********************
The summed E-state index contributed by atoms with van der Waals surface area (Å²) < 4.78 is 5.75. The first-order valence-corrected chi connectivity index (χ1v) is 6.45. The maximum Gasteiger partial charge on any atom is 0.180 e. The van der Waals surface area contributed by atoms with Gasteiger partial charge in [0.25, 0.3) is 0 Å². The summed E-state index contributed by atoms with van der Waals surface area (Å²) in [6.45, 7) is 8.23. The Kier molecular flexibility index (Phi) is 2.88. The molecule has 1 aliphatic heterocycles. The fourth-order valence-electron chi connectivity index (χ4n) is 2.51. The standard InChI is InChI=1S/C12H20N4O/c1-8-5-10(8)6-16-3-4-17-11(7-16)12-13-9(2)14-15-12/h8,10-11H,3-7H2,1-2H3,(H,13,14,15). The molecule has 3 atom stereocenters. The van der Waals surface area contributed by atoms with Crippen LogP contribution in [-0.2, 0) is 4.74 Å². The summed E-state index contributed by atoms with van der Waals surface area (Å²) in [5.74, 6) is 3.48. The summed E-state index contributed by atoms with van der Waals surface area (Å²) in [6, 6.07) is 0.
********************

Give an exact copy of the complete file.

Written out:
The summed E-state index contributed by atoms with van der Waals surface area (Å²) < 4.78 is 5.75. The first-order valence-corrected chi connectivity index (χ1v) is 6.45. The maximum Gasteiger partial charge on any atom is 0.180 e. The van der Waals surface area contributed by atoms with Gasteiger partial charge in [0.25, 0.3) is 0 Å². The summed E-state index contributed by atoms with van der Waals surface area (Å²) in [6.45, 7) is 8.23. The Kier molecular flexibility index (Phi) is 2.88. The molecule has 1 aliphatic heterocycles. The fourth-order valence-electron chi connectivity index (χ4n) is 2.51. The standard InChI is InChI=1S/C12H20N4O/c1-8-5-10(8)6-16-3-4-17-11(7-16)12-13-9(2)14-15-12/h8,10-11H,3-7H2,1-2H3,(H,13,14,15). The molecule has 3 atom stereocenters. The van der Waals surface area contributed by atoms with Crippen LogP contribution in [-0.2, 0) is 4.74 Å². The summed E-state index contributed by atoms with van der Waals surface area (Å²) in [5.74, 6) is 3.48. The summed E-state index contributed by atoms with van der Waals surface area (Å²) in [6, 6.07) is 0.